Expedia CEO: Hotels can improve competitiveness with vacation rentals

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HomeAway may have an edge over hotels in swaying consumers booking a family vacation, said Expedia CEO Mark Okerstrom.

LAS VEGAS -- Expedia Group CEO Mark Okerstrom assured hoteliers attending the Expedia Partner Conference that the rapid rise of Expedia's vacation rental business is not a huge threat, but he did encourage hoteliers to step up their game.

Expedia users searching for vacation accommodations will find a mix of hotel and HomeAway results (Expedia acquired HomeAway three years ago). HomeAway may have an edge in swaying consumers booking a family vacation.

"Do you know how hard it is, as a family of four, to book connecting hotel rooms online?" Okerstrom said. "It's impossible. Hotels have the inventory, but the data is just not there. I think they need to wake up and actually make that available and be competitive for families.

"I also think there are opportunities for people who want a kitchen or a little more room. Our [hotel] chain partners have some incredible product, and we need to showcase that and advertise that more effectively."

Nevertheless, vacation rentals are just "one small piece" of Expedia's business, Okerstrom said. Vacation rentals won't be a fit for every customer.

"You are not going to stay in an alternative accommodation every time you go somewhere," he said. "But if we're going to be customer-centric, then we need to have everything."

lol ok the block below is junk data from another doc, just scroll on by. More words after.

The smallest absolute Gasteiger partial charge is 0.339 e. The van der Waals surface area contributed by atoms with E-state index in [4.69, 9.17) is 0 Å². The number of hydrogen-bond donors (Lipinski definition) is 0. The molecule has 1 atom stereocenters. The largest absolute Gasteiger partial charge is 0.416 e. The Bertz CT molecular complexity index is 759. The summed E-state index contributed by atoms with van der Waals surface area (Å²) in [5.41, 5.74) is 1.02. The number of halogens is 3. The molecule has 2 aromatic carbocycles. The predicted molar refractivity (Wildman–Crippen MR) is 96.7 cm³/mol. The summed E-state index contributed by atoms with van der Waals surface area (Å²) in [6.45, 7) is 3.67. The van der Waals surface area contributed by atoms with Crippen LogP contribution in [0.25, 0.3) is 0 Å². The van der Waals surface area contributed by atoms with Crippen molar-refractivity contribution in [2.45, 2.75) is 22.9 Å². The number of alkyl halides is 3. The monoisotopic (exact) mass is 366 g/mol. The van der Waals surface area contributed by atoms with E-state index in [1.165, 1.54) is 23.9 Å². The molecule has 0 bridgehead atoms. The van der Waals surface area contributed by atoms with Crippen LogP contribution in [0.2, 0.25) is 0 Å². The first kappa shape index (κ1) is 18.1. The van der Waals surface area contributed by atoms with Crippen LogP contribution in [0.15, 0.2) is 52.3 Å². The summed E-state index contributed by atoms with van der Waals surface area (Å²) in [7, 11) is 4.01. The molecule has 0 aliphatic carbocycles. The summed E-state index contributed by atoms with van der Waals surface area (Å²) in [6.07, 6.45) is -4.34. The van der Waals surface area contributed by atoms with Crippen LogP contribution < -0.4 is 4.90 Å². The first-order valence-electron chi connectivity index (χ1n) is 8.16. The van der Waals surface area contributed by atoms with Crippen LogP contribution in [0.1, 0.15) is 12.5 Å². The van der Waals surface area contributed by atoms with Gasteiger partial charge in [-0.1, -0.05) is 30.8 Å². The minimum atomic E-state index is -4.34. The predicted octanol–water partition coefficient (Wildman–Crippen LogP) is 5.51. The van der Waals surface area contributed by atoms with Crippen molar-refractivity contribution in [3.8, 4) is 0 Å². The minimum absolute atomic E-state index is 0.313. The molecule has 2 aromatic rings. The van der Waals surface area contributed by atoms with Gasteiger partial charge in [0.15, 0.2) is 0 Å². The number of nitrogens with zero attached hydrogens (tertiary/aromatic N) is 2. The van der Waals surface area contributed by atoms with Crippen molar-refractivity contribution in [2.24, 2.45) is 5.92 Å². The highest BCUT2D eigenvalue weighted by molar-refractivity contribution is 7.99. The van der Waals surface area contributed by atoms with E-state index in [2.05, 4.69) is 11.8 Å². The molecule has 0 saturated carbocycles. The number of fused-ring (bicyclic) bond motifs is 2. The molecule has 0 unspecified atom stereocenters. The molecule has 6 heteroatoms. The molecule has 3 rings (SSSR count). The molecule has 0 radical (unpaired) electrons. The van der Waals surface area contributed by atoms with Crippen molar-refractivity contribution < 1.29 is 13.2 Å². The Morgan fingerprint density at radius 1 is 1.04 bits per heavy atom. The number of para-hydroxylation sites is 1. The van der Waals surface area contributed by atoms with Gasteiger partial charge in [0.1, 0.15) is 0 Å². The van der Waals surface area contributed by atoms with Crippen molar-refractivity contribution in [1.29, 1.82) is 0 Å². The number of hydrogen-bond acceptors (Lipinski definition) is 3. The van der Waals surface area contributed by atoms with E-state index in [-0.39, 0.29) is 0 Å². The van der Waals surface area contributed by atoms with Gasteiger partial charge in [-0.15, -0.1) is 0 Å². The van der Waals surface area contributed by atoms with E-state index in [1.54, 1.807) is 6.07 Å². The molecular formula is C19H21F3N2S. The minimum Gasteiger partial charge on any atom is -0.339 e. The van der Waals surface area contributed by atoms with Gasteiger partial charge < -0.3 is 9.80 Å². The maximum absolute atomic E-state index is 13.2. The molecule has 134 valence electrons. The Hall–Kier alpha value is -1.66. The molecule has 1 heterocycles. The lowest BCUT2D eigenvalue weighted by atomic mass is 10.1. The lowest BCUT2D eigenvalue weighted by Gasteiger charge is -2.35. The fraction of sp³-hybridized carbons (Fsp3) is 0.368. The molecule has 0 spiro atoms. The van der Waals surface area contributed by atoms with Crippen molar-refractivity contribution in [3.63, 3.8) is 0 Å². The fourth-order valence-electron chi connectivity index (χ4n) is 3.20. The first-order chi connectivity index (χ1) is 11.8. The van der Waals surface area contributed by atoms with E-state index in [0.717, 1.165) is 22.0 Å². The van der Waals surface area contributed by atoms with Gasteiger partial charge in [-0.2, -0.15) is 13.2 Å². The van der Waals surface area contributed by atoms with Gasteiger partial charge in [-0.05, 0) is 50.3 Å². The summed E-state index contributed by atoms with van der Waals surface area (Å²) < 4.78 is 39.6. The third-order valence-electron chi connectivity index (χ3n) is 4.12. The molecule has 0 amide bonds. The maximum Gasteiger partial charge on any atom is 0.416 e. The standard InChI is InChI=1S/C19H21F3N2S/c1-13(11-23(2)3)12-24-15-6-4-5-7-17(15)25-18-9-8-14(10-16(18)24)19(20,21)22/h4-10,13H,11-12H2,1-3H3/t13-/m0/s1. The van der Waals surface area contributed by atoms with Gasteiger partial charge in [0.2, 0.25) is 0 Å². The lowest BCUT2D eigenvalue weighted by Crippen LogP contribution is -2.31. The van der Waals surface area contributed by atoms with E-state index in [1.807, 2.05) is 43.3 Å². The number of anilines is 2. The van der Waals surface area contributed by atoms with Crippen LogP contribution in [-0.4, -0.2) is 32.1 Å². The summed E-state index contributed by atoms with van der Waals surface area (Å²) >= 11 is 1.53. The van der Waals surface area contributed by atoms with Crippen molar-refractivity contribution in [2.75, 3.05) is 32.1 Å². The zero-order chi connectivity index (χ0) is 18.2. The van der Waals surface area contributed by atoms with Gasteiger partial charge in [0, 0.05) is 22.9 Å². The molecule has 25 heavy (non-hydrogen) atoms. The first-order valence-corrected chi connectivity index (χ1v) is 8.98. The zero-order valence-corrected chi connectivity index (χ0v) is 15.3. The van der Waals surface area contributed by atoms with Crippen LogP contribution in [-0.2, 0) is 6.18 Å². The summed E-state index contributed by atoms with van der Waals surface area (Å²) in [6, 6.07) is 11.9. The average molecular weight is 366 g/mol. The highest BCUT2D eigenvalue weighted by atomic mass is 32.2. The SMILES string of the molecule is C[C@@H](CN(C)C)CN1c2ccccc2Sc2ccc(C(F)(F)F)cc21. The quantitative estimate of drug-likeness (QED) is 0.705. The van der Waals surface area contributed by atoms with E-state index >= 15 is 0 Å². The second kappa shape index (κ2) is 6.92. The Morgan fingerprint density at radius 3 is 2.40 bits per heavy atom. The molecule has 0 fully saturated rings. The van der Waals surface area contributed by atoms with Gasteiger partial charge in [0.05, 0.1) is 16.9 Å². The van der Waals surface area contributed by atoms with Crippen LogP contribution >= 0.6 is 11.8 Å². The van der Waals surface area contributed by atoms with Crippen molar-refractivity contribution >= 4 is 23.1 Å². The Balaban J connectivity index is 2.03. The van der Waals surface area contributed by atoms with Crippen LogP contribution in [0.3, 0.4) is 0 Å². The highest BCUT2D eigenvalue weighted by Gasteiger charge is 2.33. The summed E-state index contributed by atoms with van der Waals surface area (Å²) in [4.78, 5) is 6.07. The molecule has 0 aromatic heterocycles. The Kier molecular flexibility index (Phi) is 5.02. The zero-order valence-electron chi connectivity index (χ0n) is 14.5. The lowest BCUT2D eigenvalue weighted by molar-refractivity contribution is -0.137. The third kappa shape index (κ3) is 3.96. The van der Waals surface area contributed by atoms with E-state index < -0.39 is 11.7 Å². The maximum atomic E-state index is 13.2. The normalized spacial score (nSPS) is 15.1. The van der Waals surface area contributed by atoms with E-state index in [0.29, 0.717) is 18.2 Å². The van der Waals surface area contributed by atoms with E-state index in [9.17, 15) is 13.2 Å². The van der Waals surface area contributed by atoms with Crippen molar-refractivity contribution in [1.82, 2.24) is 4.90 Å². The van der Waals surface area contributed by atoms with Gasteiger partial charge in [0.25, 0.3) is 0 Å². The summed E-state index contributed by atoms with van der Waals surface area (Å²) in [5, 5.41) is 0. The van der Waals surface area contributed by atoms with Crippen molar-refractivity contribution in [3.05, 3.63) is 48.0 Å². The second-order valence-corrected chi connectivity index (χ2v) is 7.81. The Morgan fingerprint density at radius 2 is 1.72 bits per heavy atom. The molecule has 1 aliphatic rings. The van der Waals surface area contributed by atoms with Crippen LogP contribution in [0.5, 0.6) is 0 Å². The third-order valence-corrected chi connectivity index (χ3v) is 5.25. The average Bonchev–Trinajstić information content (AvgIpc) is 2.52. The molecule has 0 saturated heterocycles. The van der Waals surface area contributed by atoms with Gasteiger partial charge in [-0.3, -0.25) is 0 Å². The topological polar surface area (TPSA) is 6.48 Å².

Artificial intelligence a game-changer

On the technology front, Okerstrom called artificial intelligence (AI) the most important emerging tool for travel players, particularly in regard to personalization.

"AI just changes the game," said Okerstrom. "We used to take huge data sets and run algorithms on them to tell us what we should do next. This could take us days, but now we're doing that in hours, and hours will go to minutes, and minutes will go to seconds. And 675 million people visit Expedia Group sites every month, so with that type of power and volume, you can start to treat every individual differently in real time. AI makes personalization an absolute reality."

While voice technology is emerging, it won't be impactful on its own. For travel shopping and booking, "it's hard to imagine a world where the best way to communicate the answer doesn't involve a photo or image," he said. Expedia will likely create a more "integrated experience," offering a visual on-screen component to complement information received via voice.

Not straying too far

Meanwhile, Okerstrom emphasized that the company would likely stay laser-focused on building out its existing travel businesses. He said that Booking Holdings' acquisition of restaurant reservation service OpenTable has fallen short of expectations, proving "that you have to be very careful about making assumptions" about synergies between travel and other business verticals.  

Okerstrom expressed interest in pouring significant investment into the company's corporate travel business, which he wants to make "significantly larger." The company is also exploring the addition of more retail stores (Expedia owns travel agency franchise Expedia CruiseShipCenters).

"We have hundreds of stores and power 150,000 travel agents with our technology using our platform," Okerstrom said, adding that physical stores are particularly effective when selling cruise and luxury travel. "Not unlike Amazon, we'll look at how can we use these shops to access more of the market."

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